But let’s move on. So, this general principle of the body to use it or lose it can also be applied specifically to certain, targeted areas. This is the Specific Adaptation to Imposed Demands Principle, or SAID. So, say I want to increase the strength of the gluteal muscles specifically. I can target this area with certain exercises that increase the demands of the gluteal muscles more than other muscles, exercises where the glutes are the primary movers. It makes sense, doesn’t it? Doggie squats would be a better choice than doggie push-ups (yes, these are real exercises! Call me and I’ll show you!) because you can’t get bigger glutes by working your triceps! This principle is key to the success of your dog’s physical rehabilitation.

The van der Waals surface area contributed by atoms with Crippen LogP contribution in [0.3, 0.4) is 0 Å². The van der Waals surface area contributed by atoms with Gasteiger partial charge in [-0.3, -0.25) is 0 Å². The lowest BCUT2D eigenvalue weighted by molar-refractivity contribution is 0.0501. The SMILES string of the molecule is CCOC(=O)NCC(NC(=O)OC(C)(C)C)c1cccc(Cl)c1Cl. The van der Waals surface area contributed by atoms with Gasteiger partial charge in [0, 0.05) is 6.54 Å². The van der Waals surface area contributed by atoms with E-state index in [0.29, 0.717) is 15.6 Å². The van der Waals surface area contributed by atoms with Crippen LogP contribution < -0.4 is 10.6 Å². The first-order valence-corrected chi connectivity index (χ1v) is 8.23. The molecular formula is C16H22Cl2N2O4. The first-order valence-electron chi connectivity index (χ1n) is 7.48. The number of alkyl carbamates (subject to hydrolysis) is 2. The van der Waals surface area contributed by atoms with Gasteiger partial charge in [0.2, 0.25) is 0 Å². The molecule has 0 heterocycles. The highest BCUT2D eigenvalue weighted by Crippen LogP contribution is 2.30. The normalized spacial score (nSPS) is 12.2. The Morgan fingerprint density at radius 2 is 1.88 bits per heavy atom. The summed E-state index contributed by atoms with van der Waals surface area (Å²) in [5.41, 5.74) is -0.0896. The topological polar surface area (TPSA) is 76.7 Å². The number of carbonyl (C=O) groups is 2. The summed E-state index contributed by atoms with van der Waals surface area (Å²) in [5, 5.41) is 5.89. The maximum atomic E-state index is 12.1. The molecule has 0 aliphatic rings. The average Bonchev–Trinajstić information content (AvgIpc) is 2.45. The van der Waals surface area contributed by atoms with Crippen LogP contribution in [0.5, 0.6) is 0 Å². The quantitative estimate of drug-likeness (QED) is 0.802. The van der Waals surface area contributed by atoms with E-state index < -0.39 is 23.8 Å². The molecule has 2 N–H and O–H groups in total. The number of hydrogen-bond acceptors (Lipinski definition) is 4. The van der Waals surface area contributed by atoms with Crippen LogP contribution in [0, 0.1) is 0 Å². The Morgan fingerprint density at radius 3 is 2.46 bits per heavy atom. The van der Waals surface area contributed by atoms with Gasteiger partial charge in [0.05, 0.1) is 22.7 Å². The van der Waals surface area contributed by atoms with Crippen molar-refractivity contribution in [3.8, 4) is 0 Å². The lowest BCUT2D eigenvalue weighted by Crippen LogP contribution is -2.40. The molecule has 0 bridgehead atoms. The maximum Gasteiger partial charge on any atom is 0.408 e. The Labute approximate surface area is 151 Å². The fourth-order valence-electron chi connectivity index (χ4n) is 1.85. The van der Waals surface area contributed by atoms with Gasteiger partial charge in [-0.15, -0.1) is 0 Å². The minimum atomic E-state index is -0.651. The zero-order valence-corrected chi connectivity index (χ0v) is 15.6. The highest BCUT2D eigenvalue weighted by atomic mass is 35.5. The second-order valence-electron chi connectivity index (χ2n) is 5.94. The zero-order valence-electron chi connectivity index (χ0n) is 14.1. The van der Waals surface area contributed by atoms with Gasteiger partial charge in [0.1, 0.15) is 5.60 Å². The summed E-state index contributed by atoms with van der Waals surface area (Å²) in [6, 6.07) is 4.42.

Did I mention that this principle applies to ligaments and tendons as well? If your dog has a partially torn cruciate ligament then I can target this area to strengthen. If your dog has hip dysplasia, I can target the gluteal muscles and tendons to help support those sloppy hip joints. If your dog has a biceps tendon strain I can target this muscle-tendon unit to strengthen it. I choose appropriate exercises where the area I want to strengthen is the prime mover. This is one component of building a safe, effective rehab plan, fitness and conditioning plan, or weight loss plan! Now who wants to see doggie push-ups??